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kag1

HTTP Get Request..How big to make the buffer

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Hi, I'm coding in C++ with winsock, and am trying to do some things with HTTP. One of my first questions is..how does a web browser work? Does it send a single get request and download the whole page? Or does it just retrieve the HEAD, and then look at the length..and then send another request for the whole page? I ask this because I have no idea how big to make my buffer. Currently i'm only interested in the header, so I just set my char buffer to 1000 and it seems to grab enough of it.. when I say my char buffer I mean something like this
char buffer[1000];

//winsock recv function.
buffer = recv(param, param, param);
this method doesn't seem like the way it should be done..any suggestions would be nice.. thanks

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Quote:
Original post by kag1
One of my first questions is..how does a web browser work?

Mozilla source code could come in handy.

I haven't written any browsers but I imagine you would make a small buffer, read in the data, parse what you have, get some more if necessary until you reach the end of file or you have what you're looking for.

shmoove

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I've written some, propably quite unorthodox, http code once. Like shmoove said, I had a smaller buffer, which I used in a loop to recieve the stuff in. Then I applied the data in a bigger buffer, which I reallocated bigger each time.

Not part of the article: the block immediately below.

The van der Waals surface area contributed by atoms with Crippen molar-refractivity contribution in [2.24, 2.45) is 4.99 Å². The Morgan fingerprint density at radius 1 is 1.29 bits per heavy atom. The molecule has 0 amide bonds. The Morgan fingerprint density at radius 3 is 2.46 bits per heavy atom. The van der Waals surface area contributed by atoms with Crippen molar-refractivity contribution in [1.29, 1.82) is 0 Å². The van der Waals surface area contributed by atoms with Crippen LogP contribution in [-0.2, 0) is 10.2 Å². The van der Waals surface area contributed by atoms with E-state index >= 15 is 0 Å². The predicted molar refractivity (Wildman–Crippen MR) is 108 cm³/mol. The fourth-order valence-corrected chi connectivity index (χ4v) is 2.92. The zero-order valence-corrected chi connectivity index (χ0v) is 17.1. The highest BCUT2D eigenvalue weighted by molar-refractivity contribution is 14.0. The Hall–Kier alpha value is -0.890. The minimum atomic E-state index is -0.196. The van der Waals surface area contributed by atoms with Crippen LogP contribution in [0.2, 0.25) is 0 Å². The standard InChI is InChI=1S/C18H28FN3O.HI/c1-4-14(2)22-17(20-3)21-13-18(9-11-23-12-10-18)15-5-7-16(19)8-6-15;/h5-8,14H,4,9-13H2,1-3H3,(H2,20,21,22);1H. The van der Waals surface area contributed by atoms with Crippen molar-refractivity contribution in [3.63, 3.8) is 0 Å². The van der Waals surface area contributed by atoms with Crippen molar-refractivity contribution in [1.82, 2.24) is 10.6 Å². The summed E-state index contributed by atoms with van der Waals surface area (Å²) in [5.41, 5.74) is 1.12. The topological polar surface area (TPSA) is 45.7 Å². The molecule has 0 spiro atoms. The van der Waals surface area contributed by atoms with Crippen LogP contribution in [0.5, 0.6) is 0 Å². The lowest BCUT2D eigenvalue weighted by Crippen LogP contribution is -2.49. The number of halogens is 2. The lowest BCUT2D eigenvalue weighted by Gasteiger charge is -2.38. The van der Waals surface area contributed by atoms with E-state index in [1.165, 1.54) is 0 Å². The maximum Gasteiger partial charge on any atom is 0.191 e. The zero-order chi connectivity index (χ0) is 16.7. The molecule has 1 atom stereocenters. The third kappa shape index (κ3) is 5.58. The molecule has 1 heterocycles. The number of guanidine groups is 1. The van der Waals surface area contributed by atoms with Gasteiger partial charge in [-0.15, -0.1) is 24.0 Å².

About the content-length - field, it seemed that it wasn't always there. I think it's more like a bonus than a required thing, so it can't be trusted.

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http://en.wikipedia.org/wiki/Http
http://www.jmarshall.com/easy/http/

Anyways, I would expand my buffer on incoming data but I've been dealing with some pretty small and speacial case sessions. You can install ethereal and watch packet sniff for a bit, then filter to "http". This page is probably more then 4k worth of data of text, and the images etc are seperate downloads. So a non-growing 1k buffer isn't going to cut cheese :)

Edit:
shmoove
The vast majority of Mozilla is a rendering engine(Gecko), then framework. Very very small portion is it is the network layer that handles and processes the transactions.

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For cases like this, I think it is fairly safe to allocate a 4K buffer on the stack that will get used 99% of the time. The other one percent, you can use a std::string or other growable buffer. After you decide which buffer to use, make a pointer to it and use it later on in the function to do your processing. Safe, easy, fast. Alternatively, use a growable buffer that won't go out of scope at the end of a function (e.g. member variable).

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Quote:
Original post by MustEatYemen
shmoove
The vast majority of Mozilla is a rendering engine(Gecko), then framework. Very very small portion is it is the network layer that handles and processes the transactions.

That's means there is less relevant code to go through ;p

shmoove

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